All four of the Gospels agree that the coming of Christ was initiated by God. It was God who called Abraham. It was God who moved in Isaiah by His Spirit to give him the prophetic word. It was God who called and sent John the Baptist as the forerunner of Christ. Both Luke and Matthew speak of the involvement of the Spirit in the miraculous birth of Jesus, but Luke continues on this theme to a greater degree. His purpose in doing so, as the Spirit inspired him, was to give us an understanding of what it means for the Spirit to empower the lives and witness of the church.

The Power of the Most High

The Spirit is the “power of the Most High God.” This title connects back to the Old Testament, especially to: Job 16:19, “My advocate is on high;” to Psalm 113:5, “The LORD our God, the One who sit enthroned on high;” and to Isaiah 57:15,

For thus says the One who is high and lifted up,
who inhabits eternity, whose name is Holy:
“I dwell in the high and holy place,
and also with him who is of a contrite and lowly spirit,
to revive the spirit of the lowly,
and to revive the heart of the contrite.

This can leave no question about who the Spirit of God is: He is God. There is no possibility in light of these verses of consigning Him to anything lower than this.

That the Spirit is called “the power” (dunamis) of God indicates the domain in which He works. His role is to work in the power of God in our hearts and lives. And the description of His gentleness, especially in the impregnation of Mary, is seen in the phrase “shall over shadow you.” So from the beginning of the story of Jesus, Luke presents us with this revelation of the highest God in His power accomplishing His will. He seems like a gentle and gracious steamroller moving in unstoppable power to do the will of the Father. This understanding prepares us for what we will see in Acts in the expansion of the church.

Overshadowing and Purifying Us

In these passages about the birth of John and Jesus, we are seeing the interaction between God and human beings. There is both gentleness and sternness. At the baptism of Christ the emblem of the Spirit was a dove, gentle and hovering. The first biblical image of the Spirit is in Genesis 1:2, like a dove hovering over the waters. The fruit of the Spirit in our lives is love, joy, hope, etc. (Gal. 5:22-23). He is the God of all comfort (2 Cor. 1:3), the “other Comforter” that Jesus spoke of, other like Him (John 14:16).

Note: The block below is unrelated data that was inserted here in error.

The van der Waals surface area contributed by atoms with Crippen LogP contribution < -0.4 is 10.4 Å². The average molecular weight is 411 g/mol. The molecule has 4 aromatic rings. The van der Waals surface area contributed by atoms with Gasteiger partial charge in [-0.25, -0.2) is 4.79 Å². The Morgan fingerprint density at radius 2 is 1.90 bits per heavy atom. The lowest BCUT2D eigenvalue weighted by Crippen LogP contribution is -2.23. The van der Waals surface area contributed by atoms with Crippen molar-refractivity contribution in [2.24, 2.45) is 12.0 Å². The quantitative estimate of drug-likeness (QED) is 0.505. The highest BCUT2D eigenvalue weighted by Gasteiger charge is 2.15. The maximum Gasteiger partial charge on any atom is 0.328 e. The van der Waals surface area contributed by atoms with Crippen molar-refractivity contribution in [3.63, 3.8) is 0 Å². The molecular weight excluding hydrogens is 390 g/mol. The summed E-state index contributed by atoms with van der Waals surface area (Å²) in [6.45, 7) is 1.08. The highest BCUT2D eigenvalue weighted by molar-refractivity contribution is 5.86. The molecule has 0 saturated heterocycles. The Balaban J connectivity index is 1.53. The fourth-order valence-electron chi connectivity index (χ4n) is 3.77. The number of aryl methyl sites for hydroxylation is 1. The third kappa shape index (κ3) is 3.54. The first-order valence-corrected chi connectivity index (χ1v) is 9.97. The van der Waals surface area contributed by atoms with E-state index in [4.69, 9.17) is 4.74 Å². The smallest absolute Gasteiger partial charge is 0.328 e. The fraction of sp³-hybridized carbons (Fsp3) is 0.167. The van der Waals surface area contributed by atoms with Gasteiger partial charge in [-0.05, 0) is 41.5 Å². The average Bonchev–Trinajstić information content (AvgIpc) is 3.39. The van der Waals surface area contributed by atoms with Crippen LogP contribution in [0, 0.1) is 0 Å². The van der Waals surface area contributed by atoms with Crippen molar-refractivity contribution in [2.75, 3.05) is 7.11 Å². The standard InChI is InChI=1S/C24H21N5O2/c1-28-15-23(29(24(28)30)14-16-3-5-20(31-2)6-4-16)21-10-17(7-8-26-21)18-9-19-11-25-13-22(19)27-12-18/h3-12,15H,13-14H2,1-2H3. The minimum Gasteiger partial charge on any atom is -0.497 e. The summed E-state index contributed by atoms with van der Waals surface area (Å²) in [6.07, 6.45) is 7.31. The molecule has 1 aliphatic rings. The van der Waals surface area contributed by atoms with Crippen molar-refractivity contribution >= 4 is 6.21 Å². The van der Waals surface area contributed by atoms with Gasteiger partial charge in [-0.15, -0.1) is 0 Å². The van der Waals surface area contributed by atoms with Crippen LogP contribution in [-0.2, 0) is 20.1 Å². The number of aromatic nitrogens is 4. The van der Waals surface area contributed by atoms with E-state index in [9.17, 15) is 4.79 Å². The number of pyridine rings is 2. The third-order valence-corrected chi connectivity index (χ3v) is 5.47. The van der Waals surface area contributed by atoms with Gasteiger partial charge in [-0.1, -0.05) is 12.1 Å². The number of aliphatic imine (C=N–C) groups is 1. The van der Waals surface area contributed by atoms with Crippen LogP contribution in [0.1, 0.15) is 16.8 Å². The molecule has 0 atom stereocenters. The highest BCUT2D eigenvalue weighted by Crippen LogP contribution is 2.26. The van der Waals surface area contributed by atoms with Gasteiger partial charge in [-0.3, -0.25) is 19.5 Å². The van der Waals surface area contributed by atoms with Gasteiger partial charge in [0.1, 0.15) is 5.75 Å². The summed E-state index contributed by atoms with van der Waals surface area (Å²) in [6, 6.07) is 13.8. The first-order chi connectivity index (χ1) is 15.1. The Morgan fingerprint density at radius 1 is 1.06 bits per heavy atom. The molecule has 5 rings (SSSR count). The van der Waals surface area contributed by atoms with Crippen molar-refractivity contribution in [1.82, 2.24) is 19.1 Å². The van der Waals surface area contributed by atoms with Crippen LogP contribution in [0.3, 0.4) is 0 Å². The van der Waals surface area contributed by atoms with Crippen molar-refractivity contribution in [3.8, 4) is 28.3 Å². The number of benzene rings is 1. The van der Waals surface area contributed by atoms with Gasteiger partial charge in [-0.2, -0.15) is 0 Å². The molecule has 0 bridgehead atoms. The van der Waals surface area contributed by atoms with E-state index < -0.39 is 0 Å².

But we read later in Luke that the baptism of the Spirit that Jesus shall effect is a baptism of purifying fire, consuming the impure things in our souls (Luke 3:16-17). Certainly to receive the Spirit of Christ in our lives is a baptism of fire, and the Spirit will never release us from His grip until He purifies us entirely from sin.

And I am sure of this, that he who began a good work in you will bring it to completion at the day of Jesus Christ (Philippians 1:6 ESV).

Now may the God of peace Himself sanctify you completely, and may your entire spirit, soul, and body be kept blameless at the coming of our Lord Jesus Christ. The One who calls you is faithful, and He will do it. (1 Thessalonians 5:23-24 ESV)

There is a gentleness to the Spirit of God, and just as He overshadowed Mary with His all powerful gentleness, so He does this in our lives as well. But if this gentleness is rejected, then He does not run away from His child, rather He comes as the consuming fire of God, “For our God is a consuming fire” (Hebrews 12:29).

Can’t we see both of these in the life of Paul as Luke presents him. This young firebrand of a pharisee is at first wooed by God gently, as were the other religious leaders. Christ Himself came as a lamb and silently endured their mistreatment. Then the apostles came more sternly, reminding them that they had crucified Jesus:

Men of Israel, listen to this message: Jesus of Nazareth was a man certified by God to you by miracles, wonders, and signs, which God did among you through Him, as you yourselves know. He was delivered up by God’s set plan and foreknowledge, and you, by the hands of the lawless, put Him to death by nailing Him to the cross. But God raised Him from the dead, releasing Him from the agony of death, because it was impossible for Him to be held in its clutches. (Acts 2:22-24 ESV)

Paul was not there at Pentecost, so far as we know, but he was among the group of religious leaders who complained about the constant accusations of the apostles against them with regard to Jesus: “You are determined to make us guilty of this man’s blood” (Acts 6:28).